Murderous necrophiliac kangaroo briefly wins nation's heart

As they do...

The photograph ran in Australian media along with commentary from photographer Evan Switzer to the effect that the larger of the three beasts was lovingly cradling the body of his fallen mate, or perhaps even lifting her head so she could see her child (at left) one last time.

But the Australian Museum quickly weighed in with another interpretation of the image, with principal research scientist Dr Mark Eldridge saying the picture shows the standing male is in a state of sexual excitement and is "trying to get a female to stand up so he can mate with her."

Other commentators say that the male may well have been trying to mate with the female for some time and, along the way, caused the injuries that killed the animal.

Australians were therefore asked to go from "gosh, Kangaroos can be surprisingly tender" to "Male Kangaroos are violent sexual predators" within a day.

Previously, previously, previously, previously.

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6 Responses:

  1. I can't wait for all the misogynistic #notallkangaroos posts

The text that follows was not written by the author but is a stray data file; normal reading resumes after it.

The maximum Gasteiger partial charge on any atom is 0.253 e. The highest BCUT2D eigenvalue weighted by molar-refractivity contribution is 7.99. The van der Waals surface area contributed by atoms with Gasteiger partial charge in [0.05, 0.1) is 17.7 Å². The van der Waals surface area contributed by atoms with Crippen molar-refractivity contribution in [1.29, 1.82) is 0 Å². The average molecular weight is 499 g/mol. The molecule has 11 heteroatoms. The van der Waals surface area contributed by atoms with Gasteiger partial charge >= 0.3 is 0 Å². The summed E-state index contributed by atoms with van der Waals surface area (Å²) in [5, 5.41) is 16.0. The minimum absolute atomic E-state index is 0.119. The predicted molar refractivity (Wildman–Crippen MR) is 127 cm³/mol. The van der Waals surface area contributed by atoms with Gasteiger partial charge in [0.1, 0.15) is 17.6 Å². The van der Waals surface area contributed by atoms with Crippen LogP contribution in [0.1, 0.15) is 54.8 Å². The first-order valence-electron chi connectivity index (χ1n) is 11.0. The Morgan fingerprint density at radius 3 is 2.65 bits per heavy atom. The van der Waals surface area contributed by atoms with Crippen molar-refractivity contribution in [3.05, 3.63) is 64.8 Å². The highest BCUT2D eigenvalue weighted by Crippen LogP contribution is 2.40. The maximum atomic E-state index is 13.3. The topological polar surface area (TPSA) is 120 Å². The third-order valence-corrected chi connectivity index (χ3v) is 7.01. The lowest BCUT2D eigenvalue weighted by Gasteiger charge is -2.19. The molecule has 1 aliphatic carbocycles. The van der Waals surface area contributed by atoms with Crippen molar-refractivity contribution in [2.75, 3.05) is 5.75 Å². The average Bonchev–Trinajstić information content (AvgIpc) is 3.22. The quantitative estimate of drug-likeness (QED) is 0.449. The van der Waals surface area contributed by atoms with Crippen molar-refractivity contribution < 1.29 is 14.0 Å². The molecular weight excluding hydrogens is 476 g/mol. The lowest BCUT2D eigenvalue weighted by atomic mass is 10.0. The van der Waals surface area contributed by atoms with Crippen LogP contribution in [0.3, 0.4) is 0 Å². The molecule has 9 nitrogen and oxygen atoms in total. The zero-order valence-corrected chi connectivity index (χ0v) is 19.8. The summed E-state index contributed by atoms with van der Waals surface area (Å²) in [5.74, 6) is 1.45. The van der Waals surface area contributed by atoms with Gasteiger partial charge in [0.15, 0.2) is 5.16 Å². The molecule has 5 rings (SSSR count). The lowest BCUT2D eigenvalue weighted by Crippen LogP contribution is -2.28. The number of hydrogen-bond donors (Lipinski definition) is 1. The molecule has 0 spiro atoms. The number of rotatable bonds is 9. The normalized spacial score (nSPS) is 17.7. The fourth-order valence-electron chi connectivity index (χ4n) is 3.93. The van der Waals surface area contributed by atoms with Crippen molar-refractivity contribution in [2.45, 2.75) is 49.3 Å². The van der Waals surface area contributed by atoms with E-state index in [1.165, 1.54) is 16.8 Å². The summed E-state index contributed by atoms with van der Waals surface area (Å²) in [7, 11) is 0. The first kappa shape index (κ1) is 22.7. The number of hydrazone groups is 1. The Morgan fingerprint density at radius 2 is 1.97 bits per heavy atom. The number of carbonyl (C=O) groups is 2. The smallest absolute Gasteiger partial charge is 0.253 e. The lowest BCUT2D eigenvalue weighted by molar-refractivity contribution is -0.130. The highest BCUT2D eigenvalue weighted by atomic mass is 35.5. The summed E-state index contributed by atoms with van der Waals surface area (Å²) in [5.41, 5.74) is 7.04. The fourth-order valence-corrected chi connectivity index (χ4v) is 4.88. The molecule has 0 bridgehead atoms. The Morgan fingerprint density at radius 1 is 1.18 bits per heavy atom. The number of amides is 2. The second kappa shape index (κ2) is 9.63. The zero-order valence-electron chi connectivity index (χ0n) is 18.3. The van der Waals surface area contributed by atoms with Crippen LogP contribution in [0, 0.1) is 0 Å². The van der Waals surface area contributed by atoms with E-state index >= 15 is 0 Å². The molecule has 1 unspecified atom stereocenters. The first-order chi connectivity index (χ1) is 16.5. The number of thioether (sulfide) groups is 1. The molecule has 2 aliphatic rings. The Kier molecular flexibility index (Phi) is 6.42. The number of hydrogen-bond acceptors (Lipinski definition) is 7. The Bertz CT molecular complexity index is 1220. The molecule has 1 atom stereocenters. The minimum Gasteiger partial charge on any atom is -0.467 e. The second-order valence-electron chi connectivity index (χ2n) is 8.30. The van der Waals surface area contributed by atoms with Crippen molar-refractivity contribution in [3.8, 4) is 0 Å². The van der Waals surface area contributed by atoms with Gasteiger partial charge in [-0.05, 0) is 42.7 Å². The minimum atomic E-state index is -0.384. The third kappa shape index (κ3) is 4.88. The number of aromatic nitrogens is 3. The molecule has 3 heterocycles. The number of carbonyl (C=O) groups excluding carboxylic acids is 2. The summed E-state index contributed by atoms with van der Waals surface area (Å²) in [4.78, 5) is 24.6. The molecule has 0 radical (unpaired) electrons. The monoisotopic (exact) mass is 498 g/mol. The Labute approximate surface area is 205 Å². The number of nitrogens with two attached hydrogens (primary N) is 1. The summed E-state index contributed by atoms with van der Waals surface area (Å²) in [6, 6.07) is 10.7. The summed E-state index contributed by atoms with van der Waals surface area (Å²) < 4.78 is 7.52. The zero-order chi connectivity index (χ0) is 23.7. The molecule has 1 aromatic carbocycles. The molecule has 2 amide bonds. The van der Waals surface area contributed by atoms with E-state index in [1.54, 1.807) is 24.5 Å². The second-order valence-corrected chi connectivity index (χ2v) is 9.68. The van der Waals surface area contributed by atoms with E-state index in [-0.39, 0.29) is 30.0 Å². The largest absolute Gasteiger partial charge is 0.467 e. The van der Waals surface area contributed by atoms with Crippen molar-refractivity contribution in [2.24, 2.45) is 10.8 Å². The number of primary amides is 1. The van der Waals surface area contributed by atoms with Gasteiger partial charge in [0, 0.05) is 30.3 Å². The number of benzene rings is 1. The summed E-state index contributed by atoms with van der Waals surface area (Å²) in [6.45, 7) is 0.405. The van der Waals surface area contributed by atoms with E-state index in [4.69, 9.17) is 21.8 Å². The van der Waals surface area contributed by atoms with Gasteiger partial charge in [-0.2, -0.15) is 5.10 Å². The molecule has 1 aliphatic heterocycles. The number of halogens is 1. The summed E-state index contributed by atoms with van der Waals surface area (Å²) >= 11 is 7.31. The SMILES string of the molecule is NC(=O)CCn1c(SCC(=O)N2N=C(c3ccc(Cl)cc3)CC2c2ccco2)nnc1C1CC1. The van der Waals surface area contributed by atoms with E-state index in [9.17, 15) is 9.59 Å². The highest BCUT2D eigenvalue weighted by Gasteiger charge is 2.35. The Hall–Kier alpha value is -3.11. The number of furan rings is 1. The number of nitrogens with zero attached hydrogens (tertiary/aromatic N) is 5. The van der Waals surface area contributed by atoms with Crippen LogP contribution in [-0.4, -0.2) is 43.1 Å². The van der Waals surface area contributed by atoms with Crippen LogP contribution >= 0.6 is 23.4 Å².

2. Science says:

    "Kangaroos are violent sexual predators"
    ...Like all Australians.

  3. Angie Avdeef says:

    Observing animal behavior at the zoo has changed my view on a lot of animals.

  4. Ahaha, yep. Anyone who has hung around Kangaroos (My parents have a house that backs onto a state forest full of the two footed sadists) for any length of time knows the males get a bit "stroppy" and certainly aren't caring or nurturing in any of the interactions I've seen. Less "I am here to protect my lovely family" and more "OI! that's MY root! You look at her again and I'll DO YER!" (And with their fighting style optimised for fighting things with an exposed abdominal area, eg: each other, they're particularly good at damaging humans)

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